The following are grains one can consume while on a gluten free diet.

 Kathy Smart, HTC, PTS, RNC, RSNA

AMARANTH
Amaranth is not an actual grain; it is an ancient Aztec plant which produces flowerets containing tiny grain-like seeds.  It has a nut-like flavour, and is high in protein and is the second highest in quality protein (second only to quinoa, being short of lysine to be a complete protein), dietary fibre, iron, magnesium, phosphorus, potassium, zinc, calcium and B vitamins.

ARROWROOT STARCH
Arrowroot starch is ground from the root of a West Indian plant. It is an excellent thickener, and can be exchanged for cornstarch. Make sure to mix in water and make a paste before adding to thicken sauces or soups.

BUCKWHEAT
Buckwheat is classified as a fruit, not a cereal grain, and is closely related to rhubarb. It is triangular in shape and has a black shell. The kernel inside the shell is known as a groat. Groats, or dehulled buckwheat kernels, are sold as roasted or unroasted. Roasted groats are called kasha; roasting gives buckwheat kernels a nutty flavour. Unroasted whole groats are cooked and used as a side dish, pasta (soba noodles) or can be ground into cream of buckwheat cereal or flour. Dark flour has a stronger, distinctive flavour and is higher in fibre and nutrients. Buckwheat provides a very good source of high-quality protein and dietary fibre, and is high in magnesium, phosphorus, potassium, B6, iron, B3, B1 and zinc.

FLAXSEEDS
Flax has been consumed throughout history for its nutritional and health benefits. Flax is rich in alpha-linolenic acid, an essential omega-3 fatty acid, dietary fibre and plant lignans. Flaxseeds may help protect against coronary heart disease, osteoporosis, as well as breast and colon cancer. Flaxseeds also lower blood cholesterol levels, promote bowel regularity, balance estrogen levels, and promote healthy skin and brain cells. Flax is high in vitamin B6, folate, calcium, iron, magnesium, phosphorus, potassium, and zinc.

GARFAVA FLOUR
Garfava flour is blended from a combination of chickpeas and fava (or broad) beans, high in protein and fibre.

GARBANZO FLOUR
Garbanzo flour is ground chickpeas, high in protein and fibre.

MILLET
Millet is a cereal commonly used in Europe and is gaining much popularity in North America. It is one of the oldest of the ancient grains. Millet contains considerable protein, as well as B vitamins, lecithin, calcium, iron, magnesium, phosphorus and potassium.

POTATO FLOUR/STARCH
Potato flour is coarser than potato starch. It is creamy and heavy in texture. It absorbs much more liquid than potato starch. Potato four is best combined in small quantities with other flours. Potato starch is an excellent thickener and can be used in baking.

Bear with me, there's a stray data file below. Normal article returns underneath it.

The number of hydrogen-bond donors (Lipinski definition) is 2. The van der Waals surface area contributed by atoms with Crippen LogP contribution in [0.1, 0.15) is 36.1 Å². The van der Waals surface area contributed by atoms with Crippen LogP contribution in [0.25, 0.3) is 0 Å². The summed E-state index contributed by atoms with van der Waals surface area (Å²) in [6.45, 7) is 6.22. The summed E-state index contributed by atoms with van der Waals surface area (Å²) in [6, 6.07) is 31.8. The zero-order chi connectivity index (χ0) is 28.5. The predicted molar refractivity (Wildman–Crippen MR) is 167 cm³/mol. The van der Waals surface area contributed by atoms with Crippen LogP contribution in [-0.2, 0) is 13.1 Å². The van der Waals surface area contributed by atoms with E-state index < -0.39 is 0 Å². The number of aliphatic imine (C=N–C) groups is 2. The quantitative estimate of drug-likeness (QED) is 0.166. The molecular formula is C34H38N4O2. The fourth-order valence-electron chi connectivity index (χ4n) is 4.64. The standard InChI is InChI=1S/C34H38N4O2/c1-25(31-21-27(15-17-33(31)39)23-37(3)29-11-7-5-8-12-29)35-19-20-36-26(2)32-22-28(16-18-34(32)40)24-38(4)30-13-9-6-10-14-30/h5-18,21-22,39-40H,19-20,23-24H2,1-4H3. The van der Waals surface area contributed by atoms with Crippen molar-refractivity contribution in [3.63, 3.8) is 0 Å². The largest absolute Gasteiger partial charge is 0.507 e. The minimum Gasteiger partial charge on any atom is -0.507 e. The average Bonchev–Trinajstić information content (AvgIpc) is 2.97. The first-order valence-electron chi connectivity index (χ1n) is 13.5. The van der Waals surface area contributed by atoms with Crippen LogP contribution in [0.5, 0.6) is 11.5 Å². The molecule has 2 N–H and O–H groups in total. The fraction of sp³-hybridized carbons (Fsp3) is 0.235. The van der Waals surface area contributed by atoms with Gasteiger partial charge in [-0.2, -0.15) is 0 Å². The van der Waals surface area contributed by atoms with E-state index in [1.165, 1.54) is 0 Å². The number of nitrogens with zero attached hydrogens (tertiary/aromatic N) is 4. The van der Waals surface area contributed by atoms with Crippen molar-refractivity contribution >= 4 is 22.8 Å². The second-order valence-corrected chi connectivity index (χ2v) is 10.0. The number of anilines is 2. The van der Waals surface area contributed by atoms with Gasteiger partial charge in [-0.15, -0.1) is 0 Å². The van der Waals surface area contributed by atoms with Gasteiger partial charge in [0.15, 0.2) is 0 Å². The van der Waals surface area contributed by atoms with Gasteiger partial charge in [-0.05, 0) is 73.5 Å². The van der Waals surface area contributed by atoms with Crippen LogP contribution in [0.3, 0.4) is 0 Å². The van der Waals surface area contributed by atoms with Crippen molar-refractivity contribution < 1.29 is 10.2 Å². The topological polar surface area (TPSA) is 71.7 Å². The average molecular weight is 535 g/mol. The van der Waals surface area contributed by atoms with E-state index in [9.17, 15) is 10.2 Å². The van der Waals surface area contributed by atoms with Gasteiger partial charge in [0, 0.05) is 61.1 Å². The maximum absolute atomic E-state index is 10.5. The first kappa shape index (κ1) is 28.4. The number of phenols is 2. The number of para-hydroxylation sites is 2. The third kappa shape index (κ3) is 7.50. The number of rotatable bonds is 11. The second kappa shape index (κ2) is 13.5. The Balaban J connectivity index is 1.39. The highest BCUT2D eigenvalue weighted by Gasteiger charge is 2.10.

QUINOA
Quinoa is not a grain but a broad-leafed plant. Quinoa seeds are naturally covered with saponin, an extremely bitter resin which protects it from birds and insects. To be edible, the saponin must be removed. It has been consumed for thousands of years in South America, originating from the Andean Mountains, and was one of the staple foods of the Inca civilization. Quinoa contains the highest amount of protein and the highest quality protein than any other grains and cereals, as it is a complete protein containing all essential amino acids. It is also high in iron, magnesium, phosphorus, potassium, zinc, B1, B2, B3, calcium and dietary fibre.

RICE
A staple food for more than half of the world’s people, rice comes in long, medium and short grain varieties. Brown rice has the indigestible husk removed, but still has the whole kernel and is rich in nutrients such as B vitamins, vitamin E, iron, protein and linoleic acid (omega-6 fatty acids). White rice has the husk, several outer layers and the germ removed, and so is much less nutritious.

SORGHUM
Sorghum is a major cereal grain that grows in hot, semi-arid tropical and dry temperate areas of the world (USA, Mexico, Africa, India, and China). It is similar in composition to corn. Sorgum is a good source of protein and dietary fibre, and is high in phosphorus, potassium, B1, B3, B6 and iron.

TAPIOCA STARCH FLOUR
Tapioca starch flour is derived from the cassava root. It is colorless and tasteless when cooked and is an excellent thickener

TEFF
Teff is a grass native to Ethiopia and the eastern African highlands, and is the smallest of all grains in the world. This grain is used to make “injera”, flat, thin, porous bread. It has a unique, mild molasses-like flavour, and the grain can be white or black. Teff seeds are and are more nutritious than most grains as the small seed size means the germ and bran, the outer part of the seed, account for a much larger volume of the seed, and these portions are where the nutrients are concentrated. Teff is high in protein, calcium, magnesium, iron, B1, B2, B3 and zinc.

WHOLE BEAN FLOUR
Whole bean flour is made from romano beans. It is high in protein and dietary fibre and provides more calcium, iron, potassium, B1, B2, and folate than other traditional gluten-free fours. Baked products made with bean flours have a better texture that more closely resembles wheat products but the flavour will be different.

WILD RICE
Wild rice, an aquatic grass indigenous to North America, grows extensively in shallow lakes and streams. It is not a member of the rice family, and has a distinct, nut-like, roasted flavor. It is a good source of dietary fibre and protein, and is a source of phosphorus, potassium and zinc.

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